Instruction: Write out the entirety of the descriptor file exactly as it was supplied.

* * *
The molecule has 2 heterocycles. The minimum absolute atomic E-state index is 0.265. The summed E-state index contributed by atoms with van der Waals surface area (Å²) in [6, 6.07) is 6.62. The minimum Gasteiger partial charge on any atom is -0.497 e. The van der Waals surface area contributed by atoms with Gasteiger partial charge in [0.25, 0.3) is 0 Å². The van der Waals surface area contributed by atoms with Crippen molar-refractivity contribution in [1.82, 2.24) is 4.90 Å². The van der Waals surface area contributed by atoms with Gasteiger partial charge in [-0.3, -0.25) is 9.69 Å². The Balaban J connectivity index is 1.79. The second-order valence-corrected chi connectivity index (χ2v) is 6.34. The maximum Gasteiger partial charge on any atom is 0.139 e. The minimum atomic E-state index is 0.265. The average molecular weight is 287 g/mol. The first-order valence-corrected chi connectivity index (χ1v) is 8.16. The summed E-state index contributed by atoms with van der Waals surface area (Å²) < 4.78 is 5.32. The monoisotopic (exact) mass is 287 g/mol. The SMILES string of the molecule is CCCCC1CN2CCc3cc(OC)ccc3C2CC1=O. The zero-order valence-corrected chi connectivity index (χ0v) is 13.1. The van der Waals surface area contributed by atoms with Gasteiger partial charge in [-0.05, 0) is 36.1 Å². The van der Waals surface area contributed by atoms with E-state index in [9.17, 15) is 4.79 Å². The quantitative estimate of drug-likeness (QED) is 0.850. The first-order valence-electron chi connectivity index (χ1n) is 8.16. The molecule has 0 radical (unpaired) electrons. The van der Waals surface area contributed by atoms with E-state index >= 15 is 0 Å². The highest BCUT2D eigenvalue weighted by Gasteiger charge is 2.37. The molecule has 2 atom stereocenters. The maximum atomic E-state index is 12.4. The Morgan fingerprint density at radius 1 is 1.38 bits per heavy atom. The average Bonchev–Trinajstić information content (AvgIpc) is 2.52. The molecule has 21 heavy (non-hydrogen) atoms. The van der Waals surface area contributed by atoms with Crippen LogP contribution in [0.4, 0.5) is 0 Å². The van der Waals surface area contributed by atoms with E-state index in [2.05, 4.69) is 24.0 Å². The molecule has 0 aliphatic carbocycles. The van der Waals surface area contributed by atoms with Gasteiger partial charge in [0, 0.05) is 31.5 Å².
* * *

The molecule has 2 heterocycles. The minimum absolute atomic E-state index is 0.265. The summed E-state index contributed by atoms with van der Waals surface area (Å²) in [6, 6.07) is 6.62. The minimum Gasteiger partial charge on any atom is -0.497 e. The van der Waals surface area contributed by atoms with Gasteiger partial charge in [0.25, 0.3) is 0 Å². The van der Waals surface area contributed by atoms with Crippen molar-refractivity contribution in [1.82, 2.24) is 4.90 Å². The van der Waals surface area contributed by atoms with Gasteiger partial charge in [-0.3, -0.25) is 9.69 Å². The Balaban J connectivity index is 1.79. The second-order valence-corrected chi connectivity index (χ2v) is 6.34. The maximum Gasteiger partial charge on any atom is 0.139 e. The minimum atomic E-state index is 0.265. The average molecular weight is 287 g/mol. The first-order valence-corrected chi connectivity index (χ1v) is 8.16. The summed E-state index contributed by atoms with van der Waals surface area (Å²) < 4.78 is 5.32. The monoisotopic (exact) mass is 287 g/mol. The SMILES string of the molecule is CCCCC1CN2CCc3cc(OC)ccc3C2CC1=O. The zero-order valence-corrected chi connectivity index (χ0v) is 13.1. The van der Waals surface area contributed by atoms with Gasteiger partial charge in [-0.05, 0) is 36.1 Å². The van der Waals surface area contributed by atoms with E-state index in [9.17, 15) is 4.79 Å². The quantitative estimate of drug-likeness (QED) is 0.850. The first-order valence-electron chi connectivity index (χ1n) is 8.16. The molecule has 0 radical (unpaired) electrons. The van der Waals surface area contributed by atoms with E-state index >= 15 is 0 Å². The highest BCUT2D eigenvalue weighted by Gasteiger charge is 2.37. The molecule has 2 atom stereocenters. The maximum atomic E-state index is 12.4. The Morgan fingerprint density at radius 1 is 1.38 bits per heavy atom. The average Bonchev–Trinajstić information content (AvgIpc) is 2.52. The molecule has 21 heavy (non-hydrogen) atoms. The van der Waals surface area contributed by atoms with Crippen LogP contribution in [0.4, 0.5) is 0 Å². The van der Waals surface area contributed by atoms with E-state index in [2.05, 4.69) is 24.0 Å². The molecule has 0 aliphatic carbocycles. The van der Waals surface area contributed by atoms with Gasteiger partial charge in [0, 0.05) is 31.5 Å².